Home / Special Feature / Carlyn Blake, executive director, Ūsful Glassworks Inc.

Carlyn Blake, executive director, Ūsful Glassworks Inc.


Carlyn Blake had a life-changing moment in 2009.

Carlyn Blake. Photo by Pete Grady.

Carlyn Blake. Photo by Pete Grady.

Little did she know at the time, but that moment would lead to a renaissance in her life, and that renaissance would be sparked by empty glass bottles.

And helping people.

That big moment happened while she was working as a vice president at Key Bank. She enjoyed her job at the time. As a senior business training manager, she was tasked with leading and developing projects and assignments related to performance enhancement and training.

“I loved my job at Key, and I loved the people I worked with,” Blake says. “My job was challenging and it paid for my master’s degree at BSU.”

But then …

“When the economy turned and my position was lost, I literally looked up from my cubicle walls and said, ‘What am I going to do with my life?’”

It took a while for the answer to come to her, but when it did she knew it was the right one.

“I decided that I wanted to do something that was going to make an impact in my own community,” Blake says. “I didn’t know at the time that I wanted to run a nonprofit. I just knew that being a member of this community was important and I wanted to make an impact.”

She found that outlet in the form of Ūsful Glassworks. The nonprofit was founded by Lisa Scales, who wanted to provide job training for people who wanted to work but had barriers to finding employment. She also wanted to find a unique way to recycle glass. The result was a workforce that turns empty wine, beer and liquor bottles into reusable glass products. Ūsful Glassworks was struggling in early 2010, when Blake signed on as executive director. But she was determined to make it work.

“It was everything I wanted to do: help people find jobs and do good things for the Earth at the same time,” Blake says.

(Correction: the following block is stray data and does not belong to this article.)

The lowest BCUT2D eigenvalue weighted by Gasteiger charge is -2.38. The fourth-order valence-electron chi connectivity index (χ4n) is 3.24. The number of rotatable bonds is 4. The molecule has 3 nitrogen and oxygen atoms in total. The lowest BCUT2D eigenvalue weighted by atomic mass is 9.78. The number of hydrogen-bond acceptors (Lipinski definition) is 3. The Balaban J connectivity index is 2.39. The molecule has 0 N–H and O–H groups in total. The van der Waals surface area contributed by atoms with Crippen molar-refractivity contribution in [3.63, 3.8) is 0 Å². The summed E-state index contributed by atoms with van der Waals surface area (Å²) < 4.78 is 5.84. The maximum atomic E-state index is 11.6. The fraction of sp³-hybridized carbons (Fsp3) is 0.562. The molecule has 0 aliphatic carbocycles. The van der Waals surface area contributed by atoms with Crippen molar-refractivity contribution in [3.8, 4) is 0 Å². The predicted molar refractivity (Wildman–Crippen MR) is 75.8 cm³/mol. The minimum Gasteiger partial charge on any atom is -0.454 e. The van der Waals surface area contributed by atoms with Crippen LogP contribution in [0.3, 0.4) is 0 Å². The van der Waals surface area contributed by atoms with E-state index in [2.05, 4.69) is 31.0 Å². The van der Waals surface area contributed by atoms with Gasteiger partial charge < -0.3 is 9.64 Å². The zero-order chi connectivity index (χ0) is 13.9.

Since then, Blake has helped place over 200 people in jobs in the Treasure Valley and seen over 600,000 bottles get recycled.

Not surprisingly, Blake is proud – and passionate – about those accomplishments.

“What the organization has taught me is boundless,”
she says. “Working with veterans, working with people with vocational disabilities, working with people who are homeless, it’s just been rewarding and eye-opening to understand their struggles.”

The company’s finished products can be found at a few retail locations in the Treasure Valley, including Whole Foods Market, The Mixing Bowl and Idaho Made. Customers can also shop at usfulglass.com.

“But the best place to find us is at our facility at 5858 W. Franklin,” Blake says. “We get people who come here all the time who have special bottles they want us to cut. So we’ll give them the tour and show them around.”

If Blake has her way, she’ll be doing just that for years to come.

“2016 was a huge year for us, because we were sorely in need of some equipment, some computers and some of those things we need to take us to the next level,” Blake says. “And we were able to get all that. So 2017 is going to be our year for implementing and getting all that equipment online. Then we can use our grants and donations to expand and grow and figure out how to make an even bigger impact in the community.”

Blake looks forward to the challenge.

“I loved my job at Key, but … this is what I was meant to be doing,” she says. “That was preparation for what I’m doing now.”

About Chris Langrill